The dimple volume ratio (VR) in % is defined as the ratio of the volume of a virtual golf ball without dimples to the volume of dimples on an actual golf ball. The two-piece golf ball according to the present invention should have a VR value (%) of no less than 0.70, preferably no less than 0.75, and no more than 1.00, preferably no more than 0.82, more preferably no more than 0.79.

The dimple surface area ratio (SR) in % is defined as the ratio of the total area of dimples to the surface area of a virtual sphere. The SR value (%) should be no less than 70, preferably no less than 72, and no more than 85, more preferably no more than 83.

With VR values and SR values outside the range specified above, the resulting golf ball will be poor in flying distance due to incorrect trajectories.

When combined with the solid core and cover mentioned above, the adequately designed dimples ensure a long flying distance with a improved trajectory, while preventing dropping.

The dimple volume ratio (VR) and the dimple surface area ratio (SR) are calculated from measurements of a finished golf ball. For example, in case of the ball being processed final coating such as painting and stamping on the surface thereof following to the forming of the cover described above, the calculation is implemented based on the shape of the dimples of the finished golf ball which have undergone all processes.

The two-piece golf ball according to the present invention may have a diameter no less than 42.67 mm, and also have a weight no less than 45.93 g, preferably in the range of 45.0 to 45.93 g, which conform with the Rules of Golf.

The two-piece golf ball according to the present invention consists of the core and cover as specified above and has a large number dimples as specified above. The ball as a whole should have an amount of defection under a load of 980 N (100 kgf) which is no less than 3.0 mm, preferably no less than 3.2 mm, more preferably no less than 3.4 mm, and most desirably no less than 3.6 mm. Its upper limit should be no more than 5.0 mm, preferably no more than 4.8 mm, more preferably no more than 4.6 mm, and most desirably no more than 4.4 mm. With an amount of deflection less than 3.0 mm, the resulting golf ball is poor in shot feeling and is also poor in flying performance owing to spin at the time of long shot because the ball undergoes large deformation by the driver. On the other hand, with an amount of deflection more than 5.0 mm, the resulting golf ball is poor in shot feeling and rebound resilience (and hence flying performance) and is subject to cracking by repeated shots.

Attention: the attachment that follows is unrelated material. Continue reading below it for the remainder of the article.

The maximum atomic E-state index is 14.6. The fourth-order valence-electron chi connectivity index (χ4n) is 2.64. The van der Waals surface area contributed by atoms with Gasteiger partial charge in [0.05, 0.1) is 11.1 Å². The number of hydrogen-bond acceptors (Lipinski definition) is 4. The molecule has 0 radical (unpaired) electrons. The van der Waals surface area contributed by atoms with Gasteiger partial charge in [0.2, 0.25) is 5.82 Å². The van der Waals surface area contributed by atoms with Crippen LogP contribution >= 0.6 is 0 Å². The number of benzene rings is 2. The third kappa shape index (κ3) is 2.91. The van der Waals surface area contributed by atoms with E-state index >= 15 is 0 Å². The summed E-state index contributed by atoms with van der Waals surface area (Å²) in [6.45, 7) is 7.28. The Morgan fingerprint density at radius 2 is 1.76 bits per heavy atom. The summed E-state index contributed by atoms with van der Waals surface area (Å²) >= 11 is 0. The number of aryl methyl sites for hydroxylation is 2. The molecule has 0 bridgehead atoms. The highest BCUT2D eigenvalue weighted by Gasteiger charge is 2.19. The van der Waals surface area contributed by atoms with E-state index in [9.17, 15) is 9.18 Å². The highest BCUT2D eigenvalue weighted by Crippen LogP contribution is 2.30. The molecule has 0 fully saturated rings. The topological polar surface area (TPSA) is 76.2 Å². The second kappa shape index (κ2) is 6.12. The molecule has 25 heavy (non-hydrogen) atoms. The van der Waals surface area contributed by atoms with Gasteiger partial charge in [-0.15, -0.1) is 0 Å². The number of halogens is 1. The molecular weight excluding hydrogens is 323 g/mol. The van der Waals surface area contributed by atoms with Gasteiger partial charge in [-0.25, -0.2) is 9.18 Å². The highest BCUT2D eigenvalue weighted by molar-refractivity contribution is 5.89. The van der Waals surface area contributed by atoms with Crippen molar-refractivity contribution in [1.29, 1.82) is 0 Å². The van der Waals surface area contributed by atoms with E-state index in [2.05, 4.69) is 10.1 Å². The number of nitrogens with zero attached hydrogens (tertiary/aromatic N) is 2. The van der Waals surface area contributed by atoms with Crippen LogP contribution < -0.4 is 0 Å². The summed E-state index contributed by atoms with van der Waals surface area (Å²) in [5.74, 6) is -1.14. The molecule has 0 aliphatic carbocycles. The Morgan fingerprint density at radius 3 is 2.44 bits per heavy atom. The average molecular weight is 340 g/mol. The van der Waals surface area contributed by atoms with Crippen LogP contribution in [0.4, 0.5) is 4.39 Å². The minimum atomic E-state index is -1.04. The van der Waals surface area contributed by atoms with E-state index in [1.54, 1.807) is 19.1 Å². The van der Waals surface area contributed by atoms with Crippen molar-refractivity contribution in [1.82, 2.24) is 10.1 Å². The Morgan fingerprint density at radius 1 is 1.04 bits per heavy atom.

EXAMPLES

The present invention will be described in more detail with reference to the following Examples and Comparative Examples, which are not intended to restrict the scope thereof.

Examples 1 to 3 and Comparative Examples 1 to 3

In each example, a solid core was made from the rubber composition shown in Table 1 by vulcanization at 155° C. for 17 minutes.

A cover material of the composition shown in Table 2 was prepared by mixing at 200° C. in a twin-screw extruder, followed by pelletizing. The thus obtained cover material was injection-molded into a cavity in which the above-mentioned solid core had been placed. In this way, a two-piece golf ball was produced. The types of dimples on the cover are shown in Table 3. The arrangement of dimples (types A to C) is illustrated in FIGS. 1 and 2.

The physical properties of the resulting golf balls are shown in Table 4.

TABLE 1
Comparative
Components Example Example
(parts by weight) 1 2 3 1 2 3
Rubber HCBN-13 100 100 100
composition BR01 50 50 50
BR11 50 50 50
Organic Perhexa 3M-40 0.3 0.3 0.3 0.6 0.6 0.6
peroxide Percumyl D 0.3 0.3 0.3 0.6 0.6 0.6
Metal salt of Zinc acrylate 25.5 22.8 26.9 24.9 22.9 28.9
unsaturated
carboxylic
acid
Organic Zinc salt of 1.0 1.0 1.0 1.0 1.0 1.0
sulfur pentachloro-
compound thiophenol
Inorganic Zinc oxide 21.7 22.8 21.1 21.9 22.7 20.2
filler
Antioxidant NOCRAC 0.1 0.1 0.1 0.1 0.1 0.1
NS-6
Note to Table 1